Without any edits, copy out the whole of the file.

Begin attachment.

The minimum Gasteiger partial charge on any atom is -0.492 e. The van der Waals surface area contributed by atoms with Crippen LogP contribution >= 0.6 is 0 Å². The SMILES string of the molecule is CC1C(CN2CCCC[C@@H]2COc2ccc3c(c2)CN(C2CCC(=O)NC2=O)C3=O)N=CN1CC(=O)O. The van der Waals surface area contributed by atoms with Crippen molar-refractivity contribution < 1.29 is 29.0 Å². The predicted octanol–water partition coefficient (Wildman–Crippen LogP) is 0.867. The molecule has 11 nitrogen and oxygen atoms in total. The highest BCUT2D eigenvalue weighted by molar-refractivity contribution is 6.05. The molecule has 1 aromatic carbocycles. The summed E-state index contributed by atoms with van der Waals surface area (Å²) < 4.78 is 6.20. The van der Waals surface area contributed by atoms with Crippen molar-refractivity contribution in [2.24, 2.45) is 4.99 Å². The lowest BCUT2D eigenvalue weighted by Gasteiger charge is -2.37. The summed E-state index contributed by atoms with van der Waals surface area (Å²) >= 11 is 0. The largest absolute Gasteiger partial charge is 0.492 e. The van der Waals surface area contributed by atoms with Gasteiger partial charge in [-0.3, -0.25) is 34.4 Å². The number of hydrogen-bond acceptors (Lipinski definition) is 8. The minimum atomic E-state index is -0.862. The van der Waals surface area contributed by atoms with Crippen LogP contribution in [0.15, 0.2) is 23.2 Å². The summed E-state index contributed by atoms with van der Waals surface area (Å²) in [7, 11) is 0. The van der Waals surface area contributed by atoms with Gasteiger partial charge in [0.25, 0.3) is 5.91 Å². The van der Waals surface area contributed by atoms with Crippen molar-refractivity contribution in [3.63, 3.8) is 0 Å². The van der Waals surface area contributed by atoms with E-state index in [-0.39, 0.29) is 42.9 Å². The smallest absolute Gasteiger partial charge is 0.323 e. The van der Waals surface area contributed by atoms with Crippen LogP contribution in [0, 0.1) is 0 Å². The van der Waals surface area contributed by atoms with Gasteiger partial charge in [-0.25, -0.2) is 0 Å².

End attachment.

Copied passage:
The minimum Gasteiger partial charge on any atom is -0.492 e. The van der Waals surface area contributed by atoms with Crippen LogP contribution >= 0.6 is 0 Å². The SMILES string of the molecule is CC1C(CN2CCCC[C@@H]2COc2ccc3c(c2)CN(C2CCC(=O)NC2=O)C3=O)N=CN1CC(=O)O. The van der Waals surface area contributed by atoms with Crippen molar-refractivity contribution < 1.29 is 29.0 Å². The predicted octanol–water partition coefficient (Wildman–Crippen LogP) is 0.867. The molecule has 11 nitrogen and oxygen atoms in total. The highest BCUT2D eigenvalue weighted by molar-refractivity contribution is 6.05. The molecule has 1 aromatic carbocycles. The summed E-state index contributed by atoms with van der Waals surface area (Å²) < 4.78 is 6.20. The van der Waals surface area contributed by atoms with Crippen molar-refractivity contribution in [2.24, 2.45) is 4.99 Å². The lowest BCUT2D eigenvalue weighted by Gasteiger charge is -2.37. The summed E-state index contributed by atoms with van der Waals surface area (Å²) >= 11 is 0. The largest absolute Gasteiger partial charge is 0.492 e. The van der Waals surface area contributed by atoms with Gasteiger partial charge in [-0.3, -0.25) is 34.4 Å². The number of hydrogen-bond acceptors (Lipinski definition) is 8. The minimum atomic E-state index is -0.862. The van der Waals surface area contributed by atoms with Crippen LogP contribution in [0.15, 0.2) is 23.2 Å². The summed E-state index contributed by atoms with van der Waals surface area (Å²) in [7, 11) is 0. The van der Waals surface area contributed by atoms with Gasteiger partial charge in [0.25, 0.3) is 5.91 Å². The van der Waals surface area contributed by atoms with Crippen molar-refractivity contribution in [3.63, 3.8) is 0 Å². The van der Waals surface area contributed by atoms with E-state index in [-0.39, 0.29) is 42.9 Å². The smallest absolute Gasteiger partial charge is 0.323 e. The van der Waals surface area contributed by atoms with Crippen LogP contribution in [0, 0.1) is 0 Å². The van der Waals surface area contributed by atoms with Gasteiger partial charge in [-0.25, -0.2) is 0 Å².